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    UNITED STATES v. MALCOLM, 282 U.S. 792 (1931)

    U.S. Supreme Court

    UNITED STATES v. MALCOLM, 282 U.S. 792 (1931)

    282 U.S. 792

    UNITED STATES
    v.
    MALCOLM.
    No. 512.

    Decided Jan. 19, 1931.

    Certificate of the United States Circuit Court of Appeals for the Ninth Circuit under section 239 of the Judicial Code (28 USCA 346):

    Robert K. Malcolm and Esther Jarrett Mal colm are husband and wife and citizens of the United States. [282 U.S. 792, 793]   Since October 1, 1920, they have continuously maintained their domicile in the state of California. During the year 1928 Robert Malcolm received a salary of $3,600 for personal services rendered as an officer of the Liberty Farms Company, a California corporation. Under the laws of the state of California, this income was community property. On March 1, 1929, the husband and wife filed separate returns of their income for federal income tax purposes. Each reported one-half of the salary of $3,600 received in 1928 by the husband, and each fully paid the amount shown to be due on the returns. It is admitted that all income taxes due from either husband or wife for the year 1928 have been fully paid if, as a matter of law, they had a lawful right to make such separate returns under the provisions of sections 11, 12, and 51 of the Revenue Act of 1928 (26 USCA 2011, 2012, 2051).

    After the husband had filed his income tax return for the calendar year 1928, as set out above, the Commissioners, upon an audit and examination, determined that his return was incorrect in that the salary of $3,600 should have been reported by the husband alone, and an income tax paid thereon by him, instead of both husband and wife reporting it at $ 1,800 on each return. Accordingly, the Commissioner determined against the husband a deficiency in income tax amounting to $18.39. An assessment in this amount was then made and collected from the husband, the plaintiff herein, together with interest amounting to $1.12. A claim for refund was thereafter filed and rejected by the Commissioner. From a judgment for this amount in plaintiff's favor, the defendant has appealed.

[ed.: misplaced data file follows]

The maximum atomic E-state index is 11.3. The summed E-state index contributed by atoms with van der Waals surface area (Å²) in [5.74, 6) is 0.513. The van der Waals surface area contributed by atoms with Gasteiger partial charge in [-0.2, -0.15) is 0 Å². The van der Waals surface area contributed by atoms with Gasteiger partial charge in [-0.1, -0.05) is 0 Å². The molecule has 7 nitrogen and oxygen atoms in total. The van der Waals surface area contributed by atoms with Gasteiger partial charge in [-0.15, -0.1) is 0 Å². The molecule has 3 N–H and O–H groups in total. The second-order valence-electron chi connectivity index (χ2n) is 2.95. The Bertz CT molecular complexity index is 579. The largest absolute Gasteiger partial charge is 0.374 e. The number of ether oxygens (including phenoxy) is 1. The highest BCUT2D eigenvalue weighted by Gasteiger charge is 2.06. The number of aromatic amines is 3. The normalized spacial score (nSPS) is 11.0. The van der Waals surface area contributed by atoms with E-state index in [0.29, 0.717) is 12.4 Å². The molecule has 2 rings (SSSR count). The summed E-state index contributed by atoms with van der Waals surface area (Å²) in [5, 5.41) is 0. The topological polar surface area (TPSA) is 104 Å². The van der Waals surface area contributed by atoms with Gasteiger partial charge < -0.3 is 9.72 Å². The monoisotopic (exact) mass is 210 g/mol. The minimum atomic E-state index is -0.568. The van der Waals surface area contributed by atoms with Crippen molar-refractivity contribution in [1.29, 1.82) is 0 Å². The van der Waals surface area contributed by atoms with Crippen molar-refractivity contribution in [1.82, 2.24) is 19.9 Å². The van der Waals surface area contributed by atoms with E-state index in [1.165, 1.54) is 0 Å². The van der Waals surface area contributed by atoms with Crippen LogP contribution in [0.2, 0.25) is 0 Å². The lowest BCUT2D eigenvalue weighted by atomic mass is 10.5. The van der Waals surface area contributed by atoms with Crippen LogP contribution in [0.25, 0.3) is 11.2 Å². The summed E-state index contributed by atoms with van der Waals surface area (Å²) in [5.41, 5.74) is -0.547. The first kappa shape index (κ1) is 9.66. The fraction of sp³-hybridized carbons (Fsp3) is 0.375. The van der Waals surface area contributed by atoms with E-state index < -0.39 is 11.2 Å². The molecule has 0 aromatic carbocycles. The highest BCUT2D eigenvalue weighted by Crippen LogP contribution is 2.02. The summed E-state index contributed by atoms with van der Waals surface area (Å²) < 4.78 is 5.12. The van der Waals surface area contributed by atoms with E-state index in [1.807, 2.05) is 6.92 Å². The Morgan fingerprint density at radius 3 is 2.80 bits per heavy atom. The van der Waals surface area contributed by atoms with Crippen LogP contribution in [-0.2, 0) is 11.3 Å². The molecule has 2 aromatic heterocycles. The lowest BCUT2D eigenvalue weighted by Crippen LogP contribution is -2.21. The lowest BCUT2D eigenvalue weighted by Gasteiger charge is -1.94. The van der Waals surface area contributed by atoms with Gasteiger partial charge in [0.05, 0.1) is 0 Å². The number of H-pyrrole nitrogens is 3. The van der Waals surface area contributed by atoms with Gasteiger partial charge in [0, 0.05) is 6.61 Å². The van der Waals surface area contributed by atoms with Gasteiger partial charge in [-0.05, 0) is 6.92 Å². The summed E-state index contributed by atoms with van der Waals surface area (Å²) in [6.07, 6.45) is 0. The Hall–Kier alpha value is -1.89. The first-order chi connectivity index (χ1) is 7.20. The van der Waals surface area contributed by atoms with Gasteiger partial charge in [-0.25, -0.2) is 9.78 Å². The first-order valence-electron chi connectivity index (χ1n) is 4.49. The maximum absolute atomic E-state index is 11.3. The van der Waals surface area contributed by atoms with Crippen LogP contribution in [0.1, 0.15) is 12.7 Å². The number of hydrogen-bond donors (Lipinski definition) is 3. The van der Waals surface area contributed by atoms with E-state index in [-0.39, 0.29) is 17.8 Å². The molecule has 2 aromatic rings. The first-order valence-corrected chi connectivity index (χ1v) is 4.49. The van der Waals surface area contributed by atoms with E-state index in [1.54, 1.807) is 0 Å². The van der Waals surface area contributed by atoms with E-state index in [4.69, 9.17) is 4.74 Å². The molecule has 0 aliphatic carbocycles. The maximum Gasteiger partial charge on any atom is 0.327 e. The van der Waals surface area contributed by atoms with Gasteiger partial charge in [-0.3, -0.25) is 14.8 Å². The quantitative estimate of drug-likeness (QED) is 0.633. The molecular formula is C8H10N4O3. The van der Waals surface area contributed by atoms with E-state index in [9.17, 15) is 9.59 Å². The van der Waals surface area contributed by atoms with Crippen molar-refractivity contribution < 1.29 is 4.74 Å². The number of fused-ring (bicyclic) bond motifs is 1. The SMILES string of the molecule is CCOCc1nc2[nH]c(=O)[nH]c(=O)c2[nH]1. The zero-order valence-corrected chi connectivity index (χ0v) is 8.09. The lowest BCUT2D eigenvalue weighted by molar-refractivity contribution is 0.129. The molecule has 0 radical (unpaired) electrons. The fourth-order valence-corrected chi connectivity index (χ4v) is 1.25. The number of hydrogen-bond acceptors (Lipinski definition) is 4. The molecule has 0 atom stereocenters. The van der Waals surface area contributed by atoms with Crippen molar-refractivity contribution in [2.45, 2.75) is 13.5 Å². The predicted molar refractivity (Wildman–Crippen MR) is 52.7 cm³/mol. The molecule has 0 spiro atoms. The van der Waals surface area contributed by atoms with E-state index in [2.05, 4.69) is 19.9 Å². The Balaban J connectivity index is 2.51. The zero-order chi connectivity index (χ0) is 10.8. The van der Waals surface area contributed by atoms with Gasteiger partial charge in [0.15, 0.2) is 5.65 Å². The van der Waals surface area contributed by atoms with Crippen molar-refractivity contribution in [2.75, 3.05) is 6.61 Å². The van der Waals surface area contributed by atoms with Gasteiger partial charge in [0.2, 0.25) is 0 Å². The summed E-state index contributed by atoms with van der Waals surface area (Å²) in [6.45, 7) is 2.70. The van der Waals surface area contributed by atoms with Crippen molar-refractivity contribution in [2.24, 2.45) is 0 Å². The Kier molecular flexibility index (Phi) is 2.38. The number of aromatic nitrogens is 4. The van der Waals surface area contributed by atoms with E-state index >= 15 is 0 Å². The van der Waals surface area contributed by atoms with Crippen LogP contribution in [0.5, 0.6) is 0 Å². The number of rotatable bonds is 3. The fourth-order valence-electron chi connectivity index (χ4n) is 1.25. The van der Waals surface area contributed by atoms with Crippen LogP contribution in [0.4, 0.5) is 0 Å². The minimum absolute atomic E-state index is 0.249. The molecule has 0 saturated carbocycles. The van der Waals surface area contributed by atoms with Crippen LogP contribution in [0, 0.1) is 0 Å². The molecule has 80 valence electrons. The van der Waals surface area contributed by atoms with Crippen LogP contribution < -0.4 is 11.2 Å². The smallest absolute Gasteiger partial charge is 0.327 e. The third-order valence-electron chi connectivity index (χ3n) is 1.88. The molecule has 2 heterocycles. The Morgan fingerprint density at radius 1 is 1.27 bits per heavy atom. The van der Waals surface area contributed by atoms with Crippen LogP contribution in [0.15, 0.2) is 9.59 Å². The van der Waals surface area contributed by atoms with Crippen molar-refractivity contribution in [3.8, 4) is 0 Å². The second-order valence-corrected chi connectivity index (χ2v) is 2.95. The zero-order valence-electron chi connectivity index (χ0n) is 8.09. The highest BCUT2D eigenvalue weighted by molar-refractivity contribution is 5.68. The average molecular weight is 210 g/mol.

For a proper decision of the above-entitled cause, now pending on appeal and submitted for consideration, instructions are respectfully requested of the Supreme Court in the following questions of law, concerning which we are in doubt:

    (1) Under the applicable provisions of the Revenue Act of 1928, must the entire community income of a husband and wife domiciled in California be returned and the income tax thereon be paid by the husband? [282 U.S. 792, 794]   (2) Has the wife, under section 161a of the Civil Code of California, such an interest in the community income that she should separately report and pay tax on one-half of such income?

    Dated October 9, 1930

    Frank H. Rudkin, Curtis D. Wilbur,

    Judges of the United States Circuit Court of Appeals for the Ninth Circuit.

    Messrs. Thomas D. Thacher, Sol. Gen., of Washington, D. C., G. A. Youngquist, Asst. Atty. Gen., Sewall Key and Helen R. Carloss, Sp. Assts. to Atty. Gen., and Mr. Erwin N. Griswold, of Washington, D. C., for the United States.

    Messrs. Kingman Brewster and James S. Y. Ivins, both of Washington, D. C. (Messrs. Allen G. Wright, of San Francisco, Cal., A. J. Hill, of Los Angeles, Cal., and O. R. Folsom-Jones, Joseph D. Brady, and F. E. Youngman, all of Washington, D. C., of counsel), for Robert K. Malcolm.

    PER CURIAM.

    The first question certified is answered: No. The second question is answered: Yes. Poe v. Seaborn, 282 U.S. 101 , 51 S. Ct. 58; Goodell v. Koch, 282 U.S. 118 , 51 S. Ct. 62; Hopkins v. Bacon, 282 U.S. 122 , 51 S. Ct. 62, decided November 24, 1930.

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